Go through every savings account you currently have, including -

  • Standard Bank accounts (some pay interest)
  • Savings accounts
  • Notice accounts
  • Savings bonds
  • Premium bonds
  • Cash ISA accounts
Create a simple spreadsheet with the name of the account, how much money there is and most importantly the interest rate that's being paid.
Step 2 - Surveying the current Savings market

Cash ISAs - Use these first

The key to defeating inflation is to get the best interest rate possible. So look first at what the Cash ISA accounts are paying. Cash ISAs are simple savings account where all the interest is tax-free.

They're not always the best paying accounts, even when the tax-free advantage is taken into account, but they're usually competitive nevertheless.

One thing to note about Cash ISAs is that for small amounts of money of less than £1,000 the tax-free advantage might be worth no more than £10 a year. But some savers use them to build up large cash savings over the years which might be in excess of £25,000. Then the tax-free advantage really shines.

The general Savings market

When checking out different savings accounts and bonds be on the lookout for the small print. So as a general rule stay well clear of anything that looks complicated and you cannot instantly understand. Savings are supposed to be simple, right?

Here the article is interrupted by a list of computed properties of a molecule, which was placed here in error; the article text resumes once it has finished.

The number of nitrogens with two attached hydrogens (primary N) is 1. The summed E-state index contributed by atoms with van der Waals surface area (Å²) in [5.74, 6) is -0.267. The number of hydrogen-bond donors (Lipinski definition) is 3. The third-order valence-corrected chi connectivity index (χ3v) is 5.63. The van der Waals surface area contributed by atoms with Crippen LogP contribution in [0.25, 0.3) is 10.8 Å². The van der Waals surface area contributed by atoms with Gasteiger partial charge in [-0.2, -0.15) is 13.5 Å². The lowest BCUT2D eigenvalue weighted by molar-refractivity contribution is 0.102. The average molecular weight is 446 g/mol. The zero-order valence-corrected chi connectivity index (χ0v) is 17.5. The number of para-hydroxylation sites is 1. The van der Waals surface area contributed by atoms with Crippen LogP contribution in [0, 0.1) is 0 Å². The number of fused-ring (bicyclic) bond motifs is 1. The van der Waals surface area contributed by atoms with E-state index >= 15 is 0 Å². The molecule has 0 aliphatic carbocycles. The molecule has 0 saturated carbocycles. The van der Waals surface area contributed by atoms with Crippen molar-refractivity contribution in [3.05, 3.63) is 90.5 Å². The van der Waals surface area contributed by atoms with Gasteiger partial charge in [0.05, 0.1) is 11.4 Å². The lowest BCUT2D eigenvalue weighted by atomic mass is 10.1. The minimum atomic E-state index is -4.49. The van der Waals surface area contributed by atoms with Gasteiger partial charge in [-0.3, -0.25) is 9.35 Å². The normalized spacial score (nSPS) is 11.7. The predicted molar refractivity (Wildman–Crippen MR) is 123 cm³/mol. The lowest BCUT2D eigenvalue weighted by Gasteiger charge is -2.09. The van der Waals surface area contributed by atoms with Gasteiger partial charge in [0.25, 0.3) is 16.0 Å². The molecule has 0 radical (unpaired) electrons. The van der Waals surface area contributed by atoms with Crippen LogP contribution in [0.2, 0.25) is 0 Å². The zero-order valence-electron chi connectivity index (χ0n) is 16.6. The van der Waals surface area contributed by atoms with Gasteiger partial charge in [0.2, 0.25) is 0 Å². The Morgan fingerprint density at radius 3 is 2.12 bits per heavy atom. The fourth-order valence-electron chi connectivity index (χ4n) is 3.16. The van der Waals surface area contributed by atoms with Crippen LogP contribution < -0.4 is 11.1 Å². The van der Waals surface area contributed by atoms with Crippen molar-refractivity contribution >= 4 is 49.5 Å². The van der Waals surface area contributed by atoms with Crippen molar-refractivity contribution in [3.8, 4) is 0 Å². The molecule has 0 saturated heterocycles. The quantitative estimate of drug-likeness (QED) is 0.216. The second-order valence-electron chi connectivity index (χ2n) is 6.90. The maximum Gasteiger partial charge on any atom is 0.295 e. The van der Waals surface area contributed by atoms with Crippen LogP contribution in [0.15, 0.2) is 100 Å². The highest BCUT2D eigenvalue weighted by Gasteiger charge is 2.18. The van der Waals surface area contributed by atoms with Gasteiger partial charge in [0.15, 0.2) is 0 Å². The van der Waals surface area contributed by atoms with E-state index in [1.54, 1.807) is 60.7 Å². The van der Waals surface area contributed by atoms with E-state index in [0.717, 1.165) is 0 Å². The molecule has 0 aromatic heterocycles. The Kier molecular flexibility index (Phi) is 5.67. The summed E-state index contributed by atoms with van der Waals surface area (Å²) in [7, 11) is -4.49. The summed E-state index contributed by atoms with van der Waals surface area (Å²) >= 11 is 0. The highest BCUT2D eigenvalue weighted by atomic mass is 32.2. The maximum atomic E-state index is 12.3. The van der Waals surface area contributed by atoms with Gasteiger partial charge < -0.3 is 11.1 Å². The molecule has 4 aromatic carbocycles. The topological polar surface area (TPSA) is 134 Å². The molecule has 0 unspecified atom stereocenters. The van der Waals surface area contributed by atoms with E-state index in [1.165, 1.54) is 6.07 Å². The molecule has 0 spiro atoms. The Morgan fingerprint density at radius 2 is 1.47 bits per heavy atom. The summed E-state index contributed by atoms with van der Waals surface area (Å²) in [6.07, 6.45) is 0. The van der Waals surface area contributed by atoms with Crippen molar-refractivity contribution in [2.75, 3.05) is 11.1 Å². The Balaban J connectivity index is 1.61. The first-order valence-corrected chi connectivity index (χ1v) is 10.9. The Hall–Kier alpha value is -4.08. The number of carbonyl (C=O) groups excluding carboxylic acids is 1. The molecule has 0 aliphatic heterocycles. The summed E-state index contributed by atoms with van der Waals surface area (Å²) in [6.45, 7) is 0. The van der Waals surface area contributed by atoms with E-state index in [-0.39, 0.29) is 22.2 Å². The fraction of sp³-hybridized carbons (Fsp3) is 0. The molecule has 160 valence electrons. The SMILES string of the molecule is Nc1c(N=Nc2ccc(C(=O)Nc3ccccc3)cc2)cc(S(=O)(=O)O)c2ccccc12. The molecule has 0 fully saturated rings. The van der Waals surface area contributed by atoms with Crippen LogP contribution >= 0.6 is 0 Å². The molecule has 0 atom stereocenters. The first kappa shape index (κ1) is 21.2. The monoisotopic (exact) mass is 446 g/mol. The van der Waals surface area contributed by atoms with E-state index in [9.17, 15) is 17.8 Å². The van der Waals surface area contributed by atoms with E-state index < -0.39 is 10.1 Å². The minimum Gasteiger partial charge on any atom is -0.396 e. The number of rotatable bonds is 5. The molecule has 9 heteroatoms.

For example, many banks promote savings account that at face value pay fantastic interests rates of 10% or more. But this rate is normally only available on -

  • Part of the savings
  • Plus a minimum/maximum amount has to be deposited monthly, and
  • Sometimes other non-competitive accounts have to be opened at the same time

Basically the accounts are pretty much all marketing fluff as the interest rate they promote is far higher than the actual rate the account will receive over the full year.

However accounts that pay bonus interest rates, perhaps an extra 1% for a year or more, are worth paying money into, but only if you're proactive enough to move your money when the current deal expires and the interest rate becomes uncompetitive.

Always try to seek flexibility for your savings

I'm a strong believer that when it comes to money it pays to go for the most flexible products available for most of your money. Flexibility normally means money isn't tied up for long periods of time, plus it should be possible to transfer money without expensive penalties involved, such as losing 90 days of interest.